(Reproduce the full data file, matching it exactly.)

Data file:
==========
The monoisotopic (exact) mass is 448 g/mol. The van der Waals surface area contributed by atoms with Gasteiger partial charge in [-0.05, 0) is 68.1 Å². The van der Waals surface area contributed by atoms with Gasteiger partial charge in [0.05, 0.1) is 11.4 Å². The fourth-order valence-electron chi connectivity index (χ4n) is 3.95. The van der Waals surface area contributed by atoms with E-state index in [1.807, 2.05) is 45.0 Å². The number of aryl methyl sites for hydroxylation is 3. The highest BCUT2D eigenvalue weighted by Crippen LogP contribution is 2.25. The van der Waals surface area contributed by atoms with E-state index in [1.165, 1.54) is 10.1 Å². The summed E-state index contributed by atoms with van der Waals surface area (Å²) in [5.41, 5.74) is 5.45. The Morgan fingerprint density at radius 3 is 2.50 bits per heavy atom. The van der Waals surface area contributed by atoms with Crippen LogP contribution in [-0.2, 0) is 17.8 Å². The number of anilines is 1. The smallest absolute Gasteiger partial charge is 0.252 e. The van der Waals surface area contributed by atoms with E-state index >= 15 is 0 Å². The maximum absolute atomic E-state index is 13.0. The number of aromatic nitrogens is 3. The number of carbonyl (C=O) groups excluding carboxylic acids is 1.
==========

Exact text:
The monoisotopic (exact) mass is 448 g/mol. The van der Waals surface area contributed by atoms with Gasteiger partial charge in [-0.05, 0) is 68.1 Å². The van der Waals surface area contributed by atoms with Gasteiger partial charge in [0.05, 0.1) is 11.4 Å². The fourth-order valence-electron chi connectivity index (χ4n) is 3.95. The van der Waals surface area contributed by atoms with E-state index in [1.807, 2.05) is 45.0 Å². The number of aryl methyl sites for hydroxylation is 3. The highest BCUT2D eigenvalue weighted by Crippen LogP contribution is 2.25. The van der Waals surface area contributed by atoms with E-state index in [1.165, 1.54) is 10.1 Å². The summed E-state index contributed by atoms with van der Waals surface area (Å²) in [5.41, 5.74) is 5.45. The Morgan fingerprint density at radius 3 is 2.50 bits per heavy atom. The van der Waals surface area contributed by atoms with Crippen LogP contribution in [-0.2, 0) is 17.8 Å². The number of anilines is 1. The smallest absolute Gasteiger partial charge is 0.252 e. The van der Waals surface area contributed by atoms with E-state index >= 15 is 0 Å². The maximum absolute atomic E-state index is 13.0. The number of aromatic nitrogens is 3. The number of carbonyl (C=O) groups excluding carboxylic acids is 1.